As the Scottish music world mourns the demise of the Wickerman festival, news has emerged that another of the country’s major music events may also soon be no more – at least in its current form.
T in the Park – which celebrated its 20th anniversary in 2013 – may not take place this year, with its long-term future in doubt.
A report in the Sunday Mail details how promoter DF Concerts are considering a three-day event at Glasgow Green in July – exactly the same time of year that T traditionally takes place. Talks are said to be under way between DF and Glasgow City Council.
However, perhaps crucially, the new event is said to not feature the brewer’s ‘Red T’ branding.
Scotland’s biggest and longest-established mainstream event has run continuously from its inception in 1994 at Strathclyde Park, where for three years a host of international acts like Rage Against The Machine, Radiohead and Nick Cave performed.
The event then moved to Balado in 1997 and gradually became one of the biggest dates in the world festival calendar.
However, a distinct shift shift to a more mainstream event saw an expanding lineup attract more world stars including Beyonce and Rhianna as well as the likes of Sam Smith and Jessie J, but consequently losing more of the longer-established clientele and instead attracting a younger audience, perhaps more interested in a party weekend than the lineup itself.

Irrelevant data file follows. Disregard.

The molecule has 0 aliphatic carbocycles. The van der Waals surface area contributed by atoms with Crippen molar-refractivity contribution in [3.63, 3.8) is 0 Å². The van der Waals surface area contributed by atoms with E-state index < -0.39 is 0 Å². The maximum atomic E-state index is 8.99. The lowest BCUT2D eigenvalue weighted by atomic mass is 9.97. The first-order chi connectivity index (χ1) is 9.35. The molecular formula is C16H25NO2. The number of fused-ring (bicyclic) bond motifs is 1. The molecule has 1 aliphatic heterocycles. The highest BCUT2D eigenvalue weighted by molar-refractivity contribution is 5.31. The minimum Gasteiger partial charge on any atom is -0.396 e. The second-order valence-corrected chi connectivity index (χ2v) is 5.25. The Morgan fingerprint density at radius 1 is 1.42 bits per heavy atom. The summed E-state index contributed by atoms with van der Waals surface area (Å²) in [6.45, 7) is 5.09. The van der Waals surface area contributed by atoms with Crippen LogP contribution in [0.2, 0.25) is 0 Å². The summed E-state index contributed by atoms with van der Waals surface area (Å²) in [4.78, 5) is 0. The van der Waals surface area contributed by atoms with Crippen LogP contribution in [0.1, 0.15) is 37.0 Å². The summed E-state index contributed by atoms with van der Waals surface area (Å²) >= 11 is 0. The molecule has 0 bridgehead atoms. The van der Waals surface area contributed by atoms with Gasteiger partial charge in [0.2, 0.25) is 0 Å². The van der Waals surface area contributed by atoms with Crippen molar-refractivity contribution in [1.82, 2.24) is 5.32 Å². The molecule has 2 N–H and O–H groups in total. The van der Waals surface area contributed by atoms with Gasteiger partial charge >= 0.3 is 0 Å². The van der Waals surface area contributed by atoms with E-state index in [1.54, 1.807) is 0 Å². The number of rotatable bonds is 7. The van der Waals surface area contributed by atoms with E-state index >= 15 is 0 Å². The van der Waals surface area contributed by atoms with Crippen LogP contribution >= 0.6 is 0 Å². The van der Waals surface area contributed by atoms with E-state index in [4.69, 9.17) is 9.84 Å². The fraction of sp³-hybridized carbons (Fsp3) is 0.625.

An enforced move to Strathallan Castle in 2015 was plagued with infrastructure problems and the 2016 incarnation unfortunately made headlines for drug-related tragedies and the theft of a cash machine.
Going against the usual pattern, early-bird tickets for the 2017 have not gone on sale.
The new festival is rumoured to see a move back to its more rock roots with Radiohead and Coldplay among those approached to take part, according to the report.
Glasgow Green has hosted many events, albeit sporadically – 1990’s Big Day Out saw Sheena Easton make the headlines thanks to her LA accent, and 2001’s Gig On The Green saw Iggy Pop and Green Day perform, as well as putting Eminem and Slipknot on the same stage. More recently, the Stone Roses played a memorable show in 2013, while a range of events tied in with the 2014 Commonwealth Games put Sydney Devine and Errors on the same bill, although sadly not together.
A Glasgow City council spokesperson said that although talks were in place with DF Concerts about a non-camping event in July, “we will not be and are not interested in hosting T in the Park”.